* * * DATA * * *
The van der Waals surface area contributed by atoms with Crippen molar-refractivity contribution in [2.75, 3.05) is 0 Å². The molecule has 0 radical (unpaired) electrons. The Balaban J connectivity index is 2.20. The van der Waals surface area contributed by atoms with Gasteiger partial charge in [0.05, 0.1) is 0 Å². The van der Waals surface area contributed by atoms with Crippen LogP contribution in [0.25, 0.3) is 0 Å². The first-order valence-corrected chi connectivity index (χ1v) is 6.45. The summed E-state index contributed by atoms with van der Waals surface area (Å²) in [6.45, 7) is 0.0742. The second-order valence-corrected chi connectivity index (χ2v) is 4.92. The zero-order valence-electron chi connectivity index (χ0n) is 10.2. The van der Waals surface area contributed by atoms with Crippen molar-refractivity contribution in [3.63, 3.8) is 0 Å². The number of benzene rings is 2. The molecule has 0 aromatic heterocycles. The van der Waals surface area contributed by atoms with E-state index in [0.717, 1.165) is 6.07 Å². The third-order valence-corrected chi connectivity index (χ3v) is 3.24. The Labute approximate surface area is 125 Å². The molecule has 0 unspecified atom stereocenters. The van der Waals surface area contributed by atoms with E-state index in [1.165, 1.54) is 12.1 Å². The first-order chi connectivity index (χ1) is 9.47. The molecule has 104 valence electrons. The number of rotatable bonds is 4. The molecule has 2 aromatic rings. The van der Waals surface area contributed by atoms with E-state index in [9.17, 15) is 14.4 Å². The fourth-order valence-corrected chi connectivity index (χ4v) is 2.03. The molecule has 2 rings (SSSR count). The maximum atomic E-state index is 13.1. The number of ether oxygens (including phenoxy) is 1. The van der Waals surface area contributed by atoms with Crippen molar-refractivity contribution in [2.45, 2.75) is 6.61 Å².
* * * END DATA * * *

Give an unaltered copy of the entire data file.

The van der Waals surface area contributed by atoms with Crippen molar-refractivity contribution in [2.75, 3.05) is 0 Å². The molecule has 0 radical (unpaired) electrons. The Balaban J connectivity index is 2.20. The van der Waals surface area contributed by atoms with Gasteiger partial charge in [0.05, 0.1) is 0 Å². The van der Waals surface area contributed by atoms with Crippen LogP contribution in [0.25, 0.3) is 0 Å². The first-order valence-corrected chi connectivity index (χ1v) is 6.45. The summed E-state index contributed by atoms with van der Waals surface area (Å²) in [6.45, 7) is 0.0742. The second-order valence-corrected chi connectivity index (χ2v) is 4.92. The zero-order valence-electron chi connectivity index (χ0n) is 10.2. The van der Waals surface area contributed by atoms with Crippen molar-refractivity contribution in [3.63, 3.8) is 0 Å². The number of benzene rings is 2. The molecule has 0 aromatic heterocycles. The van der Waals surface area contributed by atoms with E-state index in [0.717, 1.165) is 6.07 Å². The third-order valence-corrected chi connectivity index (χ3v) is 3.24. The Labute approximate surface area is 125 Å². The molecule has 0 unspecified atom stereocenters. The van der Waals surface area contributed by atoms with E-state index in [1.165, 1.54) is 12.1 Å². The first-order chi connectivity index (χ1) is 9.47. The molecule has 104 valence electrons. The number of rotatable bonds is 4. The molecule has 2 aromatic rings. The van der Waals surface area contributed by atoms with E-state index in [9.17, 15) is 14.4 Å². The fourth-order valence-corrected chi connectivity index (χ4v) is 2.03. The molecule has 2 rings (SSSR count). The maximum atomic E-state index is 13.1. The number of ether oxygens (including phenoxy) is 1. The van der Waals surface area contributed by atoms with Crippen molar-refractivity contribution in [2.45, 2.75) is 6.61 Å².